Cyclic ADP-ribose

Cyclic ADP-Ribose

Cyclic ADP-ribose

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Description:
Cyclic ADP Ribose, frequently abbreviated as cADPR, is a cyclic adenine nucleotide (like cAMP) with two phosphate groups present on 5' OH of the adenosine (like ADP), further connected to another ribose at the 5' position, which, in turn, closes the cycle by glycosidic bonding to the nitrogen 1 (N<sup>1</sup>) of the same adenine base (whose position N<sup>9</sup> has the glycosidic bond to the other ribose)-glycosidic bond to adenine is what distinguishes cADPR from ADP-ribose (ADPR), the non-cyclic analog. cADPR is produced from nicotinamide adenine dinucleotide (NAD<sup>+</sup>) by ADP-ribosyl cyclases (EC 3.2.2.5) as part of a second messenger system.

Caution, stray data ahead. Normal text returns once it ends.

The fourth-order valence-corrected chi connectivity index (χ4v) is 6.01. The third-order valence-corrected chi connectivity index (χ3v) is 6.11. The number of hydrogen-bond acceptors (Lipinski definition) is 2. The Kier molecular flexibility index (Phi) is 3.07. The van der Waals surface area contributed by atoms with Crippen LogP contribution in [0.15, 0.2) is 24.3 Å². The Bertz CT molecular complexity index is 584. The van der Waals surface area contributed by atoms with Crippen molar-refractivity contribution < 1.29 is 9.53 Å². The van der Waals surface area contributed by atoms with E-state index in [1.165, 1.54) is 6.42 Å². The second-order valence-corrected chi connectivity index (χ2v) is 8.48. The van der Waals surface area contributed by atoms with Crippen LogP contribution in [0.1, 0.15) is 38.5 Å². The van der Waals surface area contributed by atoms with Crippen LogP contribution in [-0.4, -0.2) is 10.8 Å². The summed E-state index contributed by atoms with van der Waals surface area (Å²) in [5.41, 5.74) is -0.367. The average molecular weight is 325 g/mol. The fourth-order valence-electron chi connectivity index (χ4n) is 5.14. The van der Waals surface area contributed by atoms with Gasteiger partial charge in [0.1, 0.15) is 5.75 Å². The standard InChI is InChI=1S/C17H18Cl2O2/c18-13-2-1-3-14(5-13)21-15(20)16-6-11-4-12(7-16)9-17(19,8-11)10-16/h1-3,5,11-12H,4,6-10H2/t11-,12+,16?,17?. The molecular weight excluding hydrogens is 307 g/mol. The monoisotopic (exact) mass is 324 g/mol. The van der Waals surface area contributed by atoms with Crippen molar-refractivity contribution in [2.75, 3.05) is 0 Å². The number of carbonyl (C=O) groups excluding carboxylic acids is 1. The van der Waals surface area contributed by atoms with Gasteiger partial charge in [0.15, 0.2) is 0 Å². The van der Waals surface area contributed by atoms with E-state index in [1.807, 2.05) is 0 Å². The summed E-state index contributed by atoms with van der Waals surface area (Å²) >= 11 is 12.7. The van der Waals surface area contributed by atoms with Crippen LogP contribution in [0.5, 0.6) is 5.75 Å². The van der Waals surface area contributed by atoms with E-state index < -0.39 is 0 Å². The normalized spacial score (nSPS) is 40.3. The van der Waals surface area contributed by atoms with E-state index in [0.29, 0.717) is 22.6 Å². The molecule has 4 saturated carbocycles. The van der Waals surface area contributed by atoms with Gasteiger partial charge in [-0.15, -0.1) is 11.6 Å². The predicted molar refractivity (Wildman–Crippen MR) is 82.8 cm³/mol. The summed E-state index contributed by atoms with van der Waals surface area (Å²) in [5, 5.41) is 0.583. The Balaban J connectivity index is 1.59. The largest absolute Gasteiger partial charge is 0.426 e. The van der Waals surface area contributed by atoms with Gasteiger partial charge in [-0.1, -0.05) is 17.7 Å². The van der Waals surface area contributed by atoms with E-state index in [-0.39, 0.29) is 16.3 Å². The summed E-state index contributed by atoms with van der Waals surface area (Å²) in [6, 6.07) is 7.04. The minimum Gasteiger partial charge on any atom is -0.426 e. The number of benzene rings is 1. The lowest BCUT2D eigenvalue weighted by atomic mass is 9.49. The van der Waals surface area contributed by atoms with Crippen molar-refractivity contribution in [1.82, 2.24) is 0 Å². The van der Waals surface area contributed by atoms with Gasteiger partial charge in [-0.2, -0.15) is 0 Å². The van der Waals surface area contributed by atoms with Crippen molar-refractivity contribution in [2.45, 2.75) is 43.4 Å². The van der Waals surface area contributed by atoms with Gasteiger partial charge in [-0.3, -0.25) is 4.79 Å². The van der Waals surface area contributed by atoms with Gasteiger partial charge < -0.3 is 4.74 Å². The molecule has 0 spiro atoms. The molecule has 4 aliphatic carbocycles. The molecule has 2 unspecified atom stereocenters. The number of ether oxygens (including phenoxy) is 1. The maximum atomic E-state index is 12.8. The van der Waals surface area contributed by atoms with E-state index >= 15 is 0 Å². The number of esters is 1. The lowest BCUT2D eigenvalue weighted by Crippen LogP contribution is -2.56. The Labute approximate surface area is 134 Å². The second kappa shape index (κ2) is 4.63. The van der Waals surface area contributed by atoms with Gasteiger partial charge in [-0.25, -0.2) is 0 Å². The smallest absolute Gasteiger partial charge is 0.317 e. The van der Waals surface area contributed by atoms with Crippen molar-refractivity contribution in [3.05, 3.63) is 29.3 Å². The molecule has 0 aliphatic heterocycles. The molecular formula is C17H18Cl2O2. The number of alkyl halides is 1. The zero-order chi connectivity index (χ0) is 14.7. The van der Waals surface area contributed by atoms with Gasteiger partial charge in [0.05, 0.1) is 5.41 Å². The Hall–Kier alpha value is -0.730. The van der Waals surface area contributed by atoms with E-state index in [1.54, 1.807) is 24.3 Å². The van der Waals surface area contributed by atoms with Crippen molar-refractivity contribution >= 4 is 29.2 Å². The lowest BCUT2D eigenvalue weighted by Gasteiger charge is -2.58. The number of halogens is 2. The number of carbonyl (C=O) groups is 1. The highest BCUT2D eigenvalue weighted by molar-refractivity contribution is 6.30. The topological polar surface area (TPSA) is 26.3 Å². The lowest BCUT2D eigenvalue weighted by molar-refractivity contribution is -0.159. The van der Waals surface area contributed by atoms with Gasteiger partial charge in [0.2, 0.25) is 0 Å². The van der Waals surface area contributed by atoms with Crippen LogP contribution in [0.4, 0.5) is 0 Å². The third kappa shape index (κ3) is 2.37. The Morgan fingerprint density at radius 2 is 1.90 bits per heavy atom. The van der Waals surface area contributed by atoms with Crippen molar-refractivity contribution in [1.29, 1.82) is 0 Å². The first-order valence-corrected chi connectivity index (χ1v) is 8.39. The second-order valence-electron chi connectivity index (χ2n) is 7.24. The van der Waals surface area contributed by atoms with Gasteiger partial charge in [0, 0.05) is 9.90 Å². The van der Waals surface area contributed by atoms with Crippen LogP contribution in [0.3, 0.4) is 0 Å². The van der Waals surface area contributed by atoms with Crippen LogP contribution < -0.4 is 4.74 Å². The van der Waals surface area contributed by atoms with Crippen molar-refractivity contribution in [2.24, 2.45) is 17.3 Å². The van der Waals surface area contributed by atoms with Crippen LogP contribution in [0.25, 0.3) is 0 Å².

Function

cADPR is a cellular messenger for calcium signaling. It is the physiological allosteric modulator of the ryanodine receptor (RyR), which stimulates calcium-induced calcium release at lower cytosolic concentrations of Ca<sup>2+</sup>. RyR activation with high concentration of caffeine is partly due to caffeine's mimicking the binding of cADPR to RyRs. Whether the action is by direct binding to RyR or indirect (through binding with FKBP12.6) is debated. Some reports suggest that cADPR binding makes FKBP12.6, which normally binds RyR2, to fall off the RYR2.

Metabolism

cADPR and ADPR are synthesized from NAD<sup>+</sup> by the bifunctional ectoenzymes of the...
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